"You've got to kick fear to the side, because the payoff is huge." - Mariska Hargitay
We all know that the lottery is random, and that the odds are one in 292 million. Maybe you'll get lucky and win it all, or maybe you'll split the payout because multiple people luckily choose the same winning numbers. But keep in mind that the higher the lottery jackpot goes, the more likely you are to split the pot with others.
Lottery participation is not linear. Every new dollar increase in the jackpot game after game does not bring with it a set new number of people who play. Rather, the larger the jackpot, the more exponential the number of people who play becomes. That means the more attention the lottery gets, the odds of splitting the payout with others actually increases. Meaning if you really want to play the lottery, the best way to do so given the same odds of choosing the right numbers is actually to bet on a jackpot that is high, but not high enough to attract a large number of new players.
And this relates to the stock market how? The more an investment is talked up (largely because that investment has already moved and made a boat load of money), the more likely you are to split the payout among others listening to the same reasons to buy that particular investment. The more people know about a big payout, the more likely you are to split the pot and not make as much as you hoped. There is a high correlation to the amount of attention the Powerball and stock market gains receive from the media and the jump in the number of new entrants who come in afterwards
This is where contrarianism comes into play. Few people pay attention to losing investments. Those who do will often be too scared to buy in after a large drawdown, even though the very definition of "buy low, sell high" is based on those depressed prices that happen peak to trough. Some will argue that if a stock, asset class, or strategy is down, it must be down for a good reason. As we know from several quantitative studies of markets, however, that "good reason" may be either 1) legitimate, 2) random, or 3) based on a cycle that simply doesn't favor that investment. We show the latter point as being a major one in our award winning papers related to predicting stock market volatility. Being a contrarian isn't about going against the crowd. It's about betting on a jackpot which few other players are betting on, so the odds of you splitting the payout are much lower.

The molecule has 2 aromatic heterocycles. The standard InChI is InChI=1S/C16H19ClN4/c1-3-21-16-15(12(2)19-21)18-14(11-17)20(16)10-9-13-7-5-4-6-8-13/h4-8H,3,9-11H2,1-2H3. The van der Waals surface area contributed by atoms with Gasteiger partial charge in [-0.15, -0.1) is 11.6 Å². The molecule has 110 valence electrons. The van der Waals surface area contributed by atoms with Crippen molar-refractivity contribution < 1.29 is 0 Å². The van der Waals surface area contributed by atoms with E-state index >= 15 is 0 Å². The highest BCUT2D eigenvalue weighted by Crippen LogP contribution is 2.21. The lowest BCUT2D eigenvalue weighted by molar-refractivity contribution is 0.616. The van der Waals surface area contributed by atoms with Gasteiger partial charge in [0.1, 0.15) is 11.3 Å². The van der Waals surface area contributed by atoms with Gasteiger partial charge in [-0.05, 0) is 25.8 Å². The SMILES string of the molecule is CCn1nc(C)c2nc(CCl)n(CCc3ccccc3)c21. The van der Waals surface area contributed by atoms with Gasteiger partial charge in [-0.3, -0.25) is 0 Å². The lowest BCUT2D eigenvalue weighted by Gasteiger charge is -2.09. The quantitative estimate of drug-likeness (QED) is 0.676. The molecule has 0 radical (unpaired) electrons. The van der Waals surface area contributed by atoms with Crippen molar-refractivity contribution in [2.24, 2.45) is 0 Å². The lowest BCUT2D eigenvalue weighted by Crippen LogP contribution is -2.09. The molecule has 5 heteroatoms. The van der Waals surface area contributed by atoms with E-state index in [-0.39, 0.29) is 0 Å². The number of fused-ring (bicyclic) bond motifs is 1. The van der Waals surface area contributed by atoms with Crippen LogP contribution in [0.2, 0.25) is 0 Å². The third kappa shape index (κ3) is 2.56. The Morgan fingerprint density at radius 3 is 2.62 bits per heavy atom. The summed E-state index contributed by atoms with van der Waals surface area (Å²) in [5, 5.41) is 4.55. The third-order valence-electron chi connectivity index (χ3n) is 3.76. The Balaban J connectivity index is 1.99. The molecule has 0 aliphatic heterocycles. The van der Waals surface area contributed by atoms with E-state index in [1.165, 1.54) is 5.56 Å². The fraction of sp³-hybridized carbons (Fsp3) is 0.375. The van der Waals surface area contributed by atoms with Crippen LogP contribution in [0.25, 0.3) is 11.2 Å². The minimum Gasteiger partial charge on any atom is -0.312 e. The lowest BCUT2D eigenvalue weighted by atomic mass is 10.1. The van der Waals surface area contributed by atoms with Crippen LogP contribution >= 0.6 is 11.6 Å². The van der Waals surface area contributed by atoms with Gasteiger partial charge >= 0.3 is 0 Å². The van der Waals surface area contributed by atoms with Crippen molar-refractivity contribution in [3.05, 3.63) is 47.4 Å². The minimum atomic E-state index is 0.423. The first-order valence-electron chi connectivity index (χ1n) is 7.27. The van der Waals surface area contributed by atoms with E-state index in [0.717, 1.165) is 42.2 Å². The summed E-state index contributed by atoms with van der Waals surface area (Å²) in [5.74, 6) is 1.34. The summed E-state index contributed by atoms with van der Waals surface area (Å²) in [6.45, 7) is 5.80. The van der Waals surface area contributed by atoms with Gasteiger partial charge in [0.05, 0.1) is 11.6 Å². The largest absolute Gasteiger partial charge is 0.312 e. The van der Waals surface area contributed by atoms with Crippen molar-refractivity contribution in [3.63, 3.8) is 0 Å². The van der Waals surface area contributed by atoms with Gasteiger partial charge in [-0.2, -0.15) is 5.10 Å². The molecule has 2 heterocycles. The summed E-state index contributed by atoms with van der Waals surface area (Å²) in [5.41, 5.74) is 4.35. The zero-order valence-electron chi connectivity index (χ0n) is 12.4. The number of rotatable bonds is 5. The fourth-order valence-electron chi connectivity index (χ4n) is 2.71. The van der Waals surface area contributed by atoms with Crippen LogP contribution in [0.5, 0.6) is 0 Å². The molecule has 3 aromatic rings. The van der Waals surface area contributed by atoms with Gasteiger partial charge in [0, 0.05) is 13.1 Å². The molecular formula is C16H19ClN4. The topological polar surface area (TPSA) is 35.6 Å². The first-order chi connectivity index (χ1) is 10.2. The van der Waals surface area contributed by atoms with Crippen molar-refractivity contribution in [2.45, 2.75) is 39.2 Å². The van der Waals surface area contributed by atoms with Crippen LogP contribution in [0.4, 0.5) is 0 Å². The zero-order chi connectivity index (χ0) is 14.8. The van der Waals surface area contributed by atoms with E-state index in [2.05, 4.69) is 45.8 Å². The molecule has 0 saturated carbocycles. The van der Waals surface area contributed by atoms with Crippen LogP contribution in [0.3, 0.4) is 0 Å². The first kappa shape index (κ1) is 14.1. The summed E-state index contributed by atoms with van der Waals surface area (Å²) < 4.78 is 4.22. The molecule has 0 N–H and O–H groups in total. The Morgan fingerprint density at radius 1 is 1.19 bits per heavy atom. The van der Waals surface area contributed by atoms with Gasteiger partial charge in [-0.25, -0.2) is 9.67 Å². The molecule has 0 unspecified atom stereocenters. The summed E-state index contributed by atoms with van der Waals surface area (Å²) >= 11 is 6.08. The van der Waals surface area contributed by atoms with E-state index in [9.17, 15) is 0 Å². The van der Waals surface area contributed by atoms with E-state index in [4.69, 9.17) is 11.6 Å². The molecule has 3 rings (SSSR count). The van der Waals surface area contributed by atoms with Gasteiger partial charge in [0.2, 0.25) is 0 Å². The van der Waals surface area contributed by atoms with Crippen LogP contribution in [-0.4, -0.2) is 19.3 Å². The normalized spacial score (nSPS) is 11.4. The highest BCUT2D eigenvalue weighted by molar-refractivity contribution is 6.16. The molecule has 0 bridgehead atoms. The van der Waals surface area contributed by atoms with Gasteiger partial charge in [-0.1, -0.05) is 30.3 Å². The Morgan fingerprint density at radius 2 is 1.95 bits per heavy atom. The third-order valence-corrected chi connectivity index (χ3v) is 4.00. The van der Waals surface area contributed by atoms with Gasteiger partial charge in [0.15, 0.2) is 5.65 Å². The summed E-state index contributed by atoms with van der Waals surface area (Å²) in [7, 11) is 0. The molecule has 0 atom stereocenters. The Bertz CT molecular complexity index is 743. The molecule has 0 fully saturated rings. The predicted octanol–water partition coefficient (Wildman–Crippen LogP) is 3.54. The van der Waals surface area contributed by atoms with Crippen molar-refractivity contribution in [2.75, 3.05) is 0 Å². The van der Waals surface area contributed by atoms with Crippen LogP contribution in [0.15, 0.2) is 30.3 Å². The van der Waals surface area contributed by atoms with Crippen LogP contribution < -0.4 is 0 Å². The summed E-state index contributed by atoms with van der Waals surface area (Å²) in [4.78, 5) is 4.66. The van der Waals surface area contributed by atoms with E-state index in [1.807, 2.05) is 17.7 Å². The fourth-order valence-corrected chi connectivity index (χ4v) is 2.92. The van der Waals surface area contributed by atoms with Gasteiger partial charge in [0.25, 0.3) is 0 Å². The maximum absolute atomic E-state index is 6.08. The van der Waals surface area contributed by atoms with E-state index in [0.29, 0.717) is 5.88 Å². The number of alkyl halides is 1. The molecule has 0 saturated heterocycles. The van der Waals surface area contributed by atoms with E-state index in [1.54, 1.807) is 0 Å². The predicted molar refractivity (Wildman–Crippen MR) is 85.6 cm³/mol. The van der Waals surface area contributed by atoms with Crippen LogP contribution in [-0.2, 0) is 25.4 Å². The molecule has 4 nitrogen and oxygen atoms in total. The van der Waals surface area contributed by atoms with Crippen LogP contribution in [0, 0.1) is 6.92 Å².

Let's apply this to today's market. Ask yourself very simply - where have most people overweighted their portfolios? What is the overarching narrative? Where are most people betting? Likely on the "cleanest dirty shirt" on the global landscape, which is the US stock market. Why? Because Fed policy and the Age of QE, combined with ever faster information flow from the internet has resulted in a similar Powerball mentality among a large portion of the investor landscape. Make no mistake about it - though we may hear stories about investors "selling" US stocks (NYSEARCA:SPY) in this volatility, you can't unwind 5+ years of divergence from the rest of the world in 5+ trading days.
Where does the contrarian look to now? Reflation through a bounce in commodities (NYSEARCA:DBC) and emerging markets (NYSEARCA:EEM), both of which no one seems to want to buy a ticket on. Of course that doesn't mean you buy that ticket right here, right now. But that also doesn't mean you should ignore what on the surface looks like a low payout right now.
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Disclosure: I/we have no positions in any stocks mentioned, and no plans to initiate any positions within the next 72 hours.
I wrote this article myself, and it expresses my own opinions. I am not receiving compensation for it. I have no business relationship with any company whose stock is mentioned in this article.